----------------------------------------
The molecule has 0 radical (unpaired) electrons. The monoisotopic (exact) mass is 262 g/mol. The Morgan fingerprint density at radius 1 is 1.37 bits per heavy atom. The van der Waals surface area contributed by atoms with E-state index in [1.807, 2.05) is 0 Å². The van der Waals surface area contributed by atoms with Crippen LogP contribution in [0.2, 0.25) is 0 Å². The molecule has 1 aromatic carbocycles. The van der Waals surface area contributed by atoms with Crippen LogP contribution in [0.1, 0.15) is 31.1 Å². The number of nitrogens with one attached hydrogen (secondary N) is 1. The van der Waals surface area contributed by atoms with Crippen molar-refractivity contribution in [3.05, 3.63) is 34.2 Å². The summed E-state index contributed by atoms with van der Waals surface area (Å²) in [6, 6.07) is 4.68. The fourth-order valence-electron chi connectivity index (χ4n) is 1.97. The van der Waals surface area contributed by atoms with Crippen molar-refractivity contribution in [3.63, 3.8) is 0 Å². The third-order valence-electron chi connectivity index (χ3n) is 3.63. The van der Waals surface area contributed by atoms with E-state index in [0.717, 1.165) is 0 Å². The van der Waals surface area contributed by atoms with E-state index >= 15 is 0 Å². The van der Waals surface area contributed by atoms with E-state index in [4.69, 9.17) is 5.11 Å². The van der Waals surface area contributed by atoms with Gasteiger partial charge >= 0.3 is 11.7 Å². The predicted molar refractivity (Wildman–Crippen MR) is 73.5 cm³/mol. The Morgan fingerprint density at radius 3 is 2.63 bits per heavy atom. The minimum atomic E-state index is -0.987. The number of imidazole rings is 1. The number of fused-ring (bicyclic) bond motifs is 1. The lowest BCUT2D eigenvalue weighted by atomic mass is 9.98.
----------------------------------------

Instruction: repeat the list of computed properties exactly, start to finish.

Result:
The molecule has 0 radical (unpaired) electrons. The monoisotopic (exact) mass is 262 g/mol. The Morgan fingerprint density at radius 1 is 1.37 bits per heavy atom. The van der Waals surface area contributed by atoms with E-state index in [1.807, 2.05) is 0 Å². The van der Waals surface area contributed by atoms with Crippen LogP contribution in [0.2, 0.25) is 0 Å². The molecule has 1 aromatic carbocycles. The van der Waals surface area contributed by atoms with Crippen LogP contribution in [0.1, 0.15) is 31.1 Å². The number of nitrogens with one attached hydrogen (secondary N) is 1. The van der Waals surface area contributed by atoms with Crippen molar-refractivity contribution in [3.05, 3.63) is 34.2 Å². The summed E-state index contributed by atoms with van der Waals surface area (Å²) in [6, 6.07) is 4.68. The fourth-order valence-electron chi connectivity index (χ4n) is 1.97. The van der Waals surface area contributed by atoms with Crippen molar-refractivity contribution in [3.63, 3.8) is 0 Å². The third-order valence-electron chi connectivity index (χ3n) is 3.63. The van der Waals surface area contributed by atoms with E-state index in [0.717, 1.165) is 0 Å². The van der Waals surface area contributed by atoms with E-state index >= 15 is 0 Å². The van der Waals surface area contributed by atoms with E-state index in [4.69, 9.17) is 5.11 Å². The van der Waals surface area contributed by atoms with Gasteiger partial charge >= 0.3 is 11.7 Å². The predicted molar refractivity (Wildman–Crippen MR) is 73.5 cm³/mol. The Morgan fingerprint density at radius 3 is 2.63 bits per heavy atom. The minimum atomic E-state index is -0.987. The number of imidazole rings is 1. The number of fused-ring (bicyclic) bond motifs is 1. The lowest BCUT2D eigenvalue weighted by atomic mass is 9.98.